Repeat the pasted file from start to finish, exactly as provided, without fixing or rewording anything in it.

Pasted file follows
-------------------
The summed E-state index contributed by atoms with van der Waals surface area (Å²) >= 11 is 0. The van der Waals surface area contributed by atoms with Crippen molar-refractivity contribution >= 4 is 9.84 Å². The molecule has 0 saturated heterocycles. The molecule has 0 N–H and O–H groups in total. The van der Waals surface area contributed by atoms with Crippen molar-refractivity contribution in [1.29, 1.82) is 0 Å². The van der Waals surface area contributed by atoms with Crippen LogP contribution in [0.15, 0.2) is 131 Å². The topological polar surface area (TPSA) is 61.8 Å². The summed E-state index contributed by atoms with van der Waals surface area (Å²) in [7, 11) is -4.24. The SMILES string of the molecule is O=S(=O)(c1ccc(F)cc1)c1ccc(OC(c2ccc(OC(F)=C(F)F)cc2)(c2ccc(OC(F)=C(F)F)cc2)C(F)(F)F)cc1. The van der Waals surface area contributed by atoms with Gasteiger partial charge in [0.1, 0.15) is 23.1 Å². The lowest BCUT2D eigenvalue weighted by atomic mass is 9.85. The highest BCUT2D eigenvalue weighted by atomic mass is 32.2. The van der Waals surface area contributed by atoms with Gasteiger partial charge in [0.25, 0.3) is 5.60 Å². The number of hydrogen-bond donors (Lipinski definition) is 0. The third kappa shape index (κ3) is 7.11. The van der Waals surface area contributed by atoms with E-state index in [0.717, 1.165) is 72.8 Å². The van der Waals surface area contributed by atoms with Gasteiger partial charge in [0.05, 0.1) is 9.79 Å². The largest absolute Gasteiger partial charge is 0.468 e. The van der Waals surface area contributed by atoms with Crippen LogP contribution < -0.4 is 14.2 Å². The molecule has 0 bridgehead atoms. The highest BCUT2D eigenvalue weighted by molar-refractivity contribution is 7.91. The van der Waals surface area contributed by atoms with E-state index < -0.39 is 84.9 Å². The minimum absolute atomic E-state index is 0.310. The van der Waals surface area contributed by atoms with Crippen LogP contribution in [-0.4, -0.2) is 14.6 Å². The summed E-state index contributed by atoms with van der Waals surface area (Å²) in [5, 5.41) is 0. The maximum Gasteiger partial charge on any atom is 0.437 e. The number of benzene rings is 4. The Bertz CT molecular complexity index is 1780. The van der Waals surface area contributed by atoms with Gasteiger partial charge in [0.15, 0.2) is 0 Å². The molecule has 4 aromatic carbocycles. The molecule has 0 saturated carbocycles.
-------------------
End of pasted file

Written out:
The summed E-state index contributed by atoms with van der Waals surface area (Å²) >= 11 is 0. The van der Waals surface area contributed by atoms with Crippen molar-refractivity contribution >= 4 is 9.84 Å². The molecule has 0 saturated heterocycles. The molecule has 0 N–H and O–H groups in total. The van der Waals surface area contributed by atoms with Crippen molar-refractivity contribution in [1.29, 1.82) is 0 Å². The van der Waals surface area contributed by atoms with Crippen LogP contribution in [0.15, 0.2) is 131 Å². The topological polar surface area (TPSA) is 61.8 Å². The summed E-state index contributed by atoms with van der Waals surface area (Å²) in [7, 11) is -4.24. The SMILES string of the molecule is O=S(=O)(c1ccc(F)cc1)c1ccc(OC(c2ccc(OC(F)=C(F)F)cc2)(c2ccc(OC(F)=C(F)F)cc2)C(F)(F)F)cc1. The van der Waals surface area contributed by atoms with Gasteiger partial charge in [0.1, 0.15) is 23.1 Å². The lowest BCUT2D eigenvalue weighted by atomic mass is 9.85. The highest BCUT2D eigenvalue weighted by atomic mass is 32.2. The van der Waals surface area contributed by atoms with Gasteiger partial charge in [0.25, 0.3) is 5.60 Å². The number of hydrogen-bond donors (Lipinski definition) is 0. The third kappa shape index (κ3) is 7.11. The van der Waals surface area contributed by atoms with E-state index in [0.717, 1.165) is 72.8 Å². The van der Waals surface area contributed by atoms with Gasteiger partial charge in [0.05, 0.1) is 9.79 Å². The largest absolute Gasteiger partial charge is 0.468 e. The van der Waals surface area contributed by atoms with Crippen LogP contribution < -0.4 is 14.2 Å². The molecule has 0 bridgehead atoms. The highest BCUT2D eigenvalue weighted by molar-refractivity contribution is 7.91. The van der Waals surface area contributed by atoms with E-state index < -0.39 is 84.9 Å². The minimum absolute atomic E-state index is 0.310. The van der Waals surface area contributed by atoms with Crippen LogP contribution in [-0.4, -0.2) is 14.6 Å². The summed E-state index contributed by atoms with van der Waals surface area (Å²) in [5, 5.41) is 0. The maximum Gasteiger partial charge on any atom is 0.437 e. The number of benzene rings is 4. The Bertz CT molecular complexity index is 1780. The van der Waals surface area contributed by atoms with Gasteiger partial charge in [0.15, 0.2) is 0 Å². The molecule has 4 aromatic carbocycles. The molecule has 0 saturated carbocycles.